4a(3);4b;  A series for young readers....Read the fascinating
text....then test your knowledge with the list of questions at
the end of each book. ($0.60)
5. Bleeker, Sonia - The Eskimo:Arctic hunters and trappers, Eleventh Printing
September, 1971. JH-SH; 155p; lb; 4a(3) 4b; The home of the
Eskimo, a place of ice and snow, with long, bitter winters, but
through the centuries these strong and brave people have developed
ways of making the best of their rigorious surroundings so they
can live comfortably and happily. The drawings capture the vitality
of these courageous, skillful people who live on the top of the
world. ($4.95)
6. Bleeker, Sonia - The Sioux Indians, William Morrow & Company, New York, 1962.
JH-SH; 155p; la; 4a(3) 4b; The Sioux, famous for their, warriors and
their horsemen, are an unusually interesting American Indian tribe.
Their strength being drained by white settlers who began to encroach
upon their lands. Through this narrative, enhanced bv black-white
illustrations, the glory and tragedy of the Sioux comes alive. ($4.95)
7. Bleeker, Sonia - The Chippewa Indians, William Morrow & Company, 1955. JH-SH;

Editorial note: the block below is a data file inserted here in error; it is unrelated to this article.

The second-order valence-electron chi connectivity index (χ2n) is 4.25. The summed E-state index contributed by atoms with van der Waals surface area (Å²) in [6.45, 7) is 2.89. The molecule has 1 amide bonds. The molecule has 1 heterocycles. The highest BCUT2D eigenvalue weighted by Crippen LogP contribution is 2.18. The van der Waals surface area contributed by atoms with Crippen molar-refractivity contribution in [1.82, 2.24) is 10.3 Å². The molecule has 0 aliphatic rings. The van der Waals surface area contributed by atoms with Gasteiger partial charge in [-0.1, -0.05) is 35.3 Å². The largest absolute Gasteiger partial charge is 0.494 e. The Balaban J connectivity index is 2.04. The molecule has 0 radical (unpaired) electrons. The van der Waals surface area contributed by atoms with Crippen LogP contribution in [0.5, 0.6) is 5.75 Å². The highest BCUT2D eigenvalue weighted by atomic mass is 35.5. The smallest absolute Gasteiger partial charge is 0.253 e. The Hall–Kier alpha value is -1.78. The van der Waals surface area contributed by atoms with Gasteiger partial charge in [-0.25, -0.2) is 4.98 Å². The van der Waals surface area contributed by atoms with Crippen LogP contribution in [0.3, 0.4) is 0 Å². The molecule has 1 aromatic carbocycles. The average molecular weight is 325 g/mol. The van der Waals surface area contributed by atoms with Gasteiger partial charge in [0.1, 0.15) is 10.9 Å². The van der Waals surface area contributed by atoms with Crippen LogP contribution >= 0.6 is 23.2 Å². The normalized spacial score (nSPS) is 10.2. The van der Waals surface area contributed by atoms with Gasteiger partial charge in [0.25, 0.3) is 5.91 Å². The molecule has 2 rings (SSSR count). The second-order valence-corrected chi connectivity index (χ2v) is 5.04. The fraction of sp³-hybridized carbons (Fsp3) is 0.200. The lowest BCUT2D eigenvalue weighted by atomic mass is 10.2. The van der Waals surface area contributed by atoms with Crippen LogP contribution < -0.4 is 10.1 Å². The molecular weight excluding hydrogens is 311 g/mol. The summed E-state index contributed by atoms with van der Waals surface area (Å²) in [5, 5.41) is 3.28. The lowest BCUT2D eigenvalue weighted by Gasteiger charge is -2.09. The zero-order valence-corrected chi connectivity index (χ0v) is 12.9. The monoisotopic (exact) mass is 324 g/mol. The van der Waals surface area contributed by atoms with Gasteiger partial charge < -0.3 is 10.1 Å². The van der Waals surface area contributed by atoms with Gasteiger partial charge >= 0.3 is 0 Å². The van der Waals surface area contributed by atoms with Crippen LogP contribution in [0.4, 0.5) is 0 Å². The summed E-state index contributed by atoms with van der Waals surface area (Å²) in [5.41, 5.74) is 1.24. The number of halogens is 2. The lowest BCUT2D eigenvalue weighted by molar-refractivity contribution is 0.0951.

153p; ;a' 4a(3) 4b; The Chippewa, followed a life of unvarying seasonal
travel: Spirits were powerful in the world of the Chippewas. Read
as spirits follow the family of Older Brother, from camp to camp C$4.95) - 21 -
8. Cawston, Vee - Matuk, the Eskimo Bov. The Curtis Publishing Company, 1962
I-JH; 30p; lb; 4a(3) 4b; A narrative with illustrations, of Matuk,
a ten year old Eskimo boy who goes out to prove his ability to be
a hunter. ($4.50)
9. Clark, Ella E. -Indian Legends of the Pacific Northwest, University of
California Press, 1953.  JH - A; 207p; la; 4a(3) 4b; This collection
of more than one hundred tribal tales are the Indians own stories,
told for generations of the mountains, lakes, and rivers, and the
creation of the world and the heavens above. It also tells much
about the mind of the native American-his belief in spirits, in
all nature, his fantasy of the animal people; his concept of right
and wrong. ($2.45)
10. Coon. Danny 1970 lc; 2; 4a(3) 4e; A collection and description of paintings